New feminism is distinctive because of its inclusivity. It joins up stiletto heels to hijabs, it embraces cultural diversity, transgender women, those that feel female or refuse to be categorised on the basis of traditional norms on “masculinity” and “femminity”.
By Maria Louka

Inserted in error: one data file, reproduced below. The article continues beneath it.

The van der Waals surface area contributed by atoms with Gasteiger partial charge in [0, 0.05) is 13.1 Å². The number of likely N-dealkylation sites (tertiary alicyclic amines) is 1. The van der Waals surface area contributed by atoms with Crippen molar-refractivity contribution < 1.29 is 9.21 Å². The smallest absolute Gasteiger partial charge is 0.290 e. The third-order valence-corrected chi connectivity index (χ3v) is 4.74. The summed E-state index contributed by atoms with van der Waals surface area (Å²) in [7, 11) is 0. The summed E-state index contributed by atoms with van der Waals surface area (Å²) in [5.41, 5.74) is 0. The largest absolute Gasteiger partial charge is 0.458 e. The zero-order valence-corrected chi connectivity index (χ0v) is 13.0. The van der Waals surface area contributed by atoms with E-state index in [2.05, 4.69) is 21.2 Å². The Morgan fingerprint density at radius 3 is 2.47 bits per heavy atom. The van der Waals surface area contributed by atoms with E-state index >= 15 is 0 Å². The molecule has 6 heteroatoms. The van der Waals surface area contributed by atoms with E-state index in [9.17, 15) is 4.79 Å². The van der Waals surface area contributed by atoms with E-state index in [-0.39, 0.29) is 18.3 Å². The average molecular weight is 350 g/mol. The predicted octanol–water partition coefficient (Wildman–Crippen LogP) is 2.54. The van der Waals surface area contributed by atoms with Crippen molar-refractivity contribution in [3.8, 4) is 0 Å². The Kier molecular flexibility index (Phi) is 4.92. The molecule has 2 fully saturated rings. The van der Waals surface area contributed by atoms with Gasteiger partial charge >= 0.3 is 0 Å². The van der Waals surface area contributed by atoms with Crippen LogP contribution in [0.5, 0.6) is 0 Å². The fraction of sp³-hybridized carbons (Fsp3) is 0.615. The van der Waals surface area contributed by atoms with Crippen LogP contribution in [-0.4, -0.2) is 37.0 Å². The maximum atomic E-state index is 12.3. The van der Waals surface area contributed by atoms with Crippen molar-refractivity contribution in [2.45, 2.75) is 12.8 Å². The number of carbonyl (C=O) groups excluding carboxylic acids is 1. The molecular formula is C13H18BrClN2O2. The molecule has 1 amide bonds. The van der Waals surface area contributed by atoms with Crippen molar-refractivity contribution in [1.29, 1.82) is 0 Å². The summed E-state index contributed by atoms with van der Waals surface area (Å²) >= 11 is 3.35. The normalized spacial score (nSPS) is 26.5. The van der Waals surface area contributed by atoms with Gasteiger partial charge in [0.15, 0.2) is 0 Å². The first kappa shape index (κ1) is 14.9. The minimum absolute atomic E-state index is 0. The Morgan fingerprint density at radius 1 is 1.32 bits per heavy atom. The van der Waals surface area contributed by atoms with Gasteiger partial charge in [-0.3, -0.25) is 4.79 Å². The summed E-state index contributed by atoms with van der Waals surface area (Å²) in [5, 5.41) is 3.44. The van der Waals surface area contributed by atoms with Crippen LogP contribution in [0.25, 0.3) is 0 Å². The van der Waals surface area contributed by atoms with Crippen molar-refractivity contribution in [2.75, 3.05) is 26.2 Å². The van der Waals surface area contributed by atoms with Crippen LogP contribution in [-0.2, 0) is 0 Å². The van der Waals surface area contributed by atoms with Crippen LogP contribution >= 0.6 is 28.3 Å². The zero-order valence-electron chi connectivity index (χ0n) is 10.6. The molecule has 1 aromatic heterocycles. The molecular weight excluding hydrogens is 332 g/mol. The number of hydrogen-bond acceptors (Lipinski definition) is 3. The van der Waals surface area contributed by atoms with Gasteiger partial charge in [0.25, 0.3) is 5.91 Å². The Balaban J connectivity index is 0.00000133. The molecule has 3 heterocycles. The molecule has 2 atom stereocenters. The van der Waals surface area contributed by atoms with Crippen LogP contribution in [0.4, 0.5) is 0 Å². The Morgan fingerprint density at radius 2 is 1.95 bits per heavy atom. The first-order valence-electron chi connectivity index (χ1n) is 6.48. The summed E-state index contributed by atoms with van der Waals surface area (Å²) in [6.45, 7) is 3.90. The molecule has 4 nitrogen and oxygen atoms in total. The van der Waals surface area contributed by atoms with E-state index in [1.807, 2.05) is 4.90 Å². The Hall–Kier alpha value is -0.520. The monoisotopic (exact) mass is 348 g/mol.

From Madonna to the women of the Sioux tribe at Standing Rock, from Arianna Huffington to the trans activists in Pakistan and from Asli Ergogan to Peru’s forcibly sterilized women under Fujimori, the length and breadth of this increasingly sad and dark world, where the advances of human civilization stand at the precipice of the abyss, women are charging ahead to the forefront and they are doing so with dynamism. Women are the public face of resistance. Resistance, which for many years was sparse, atrophic and inward-looking, is now united in a different dimension, the wonderfully diverse and powerful solidarity of a new type of feminism, capable of shaking the foundations of a dystopian global political conservatism. At this point in history, Walter Benjamin’s “Angel of History” has the face of a woman. It might be Saffiyah Khan in Birmingham, defying the EDL with a smile on her face, or Leshia Evans peacefully confronting a line of heavily armed riot police during a Black Lives Matter protest or Nadia Murad, a Yazidi woman who escaped an ISIS camp where she was forcibly held as a sex slave, now the first Good will Ambassador for the Dignity of Survivors of Human Trafficking of the United Nations. Womanhood stands united and sticks two fingers up in the face of those who would subdue it.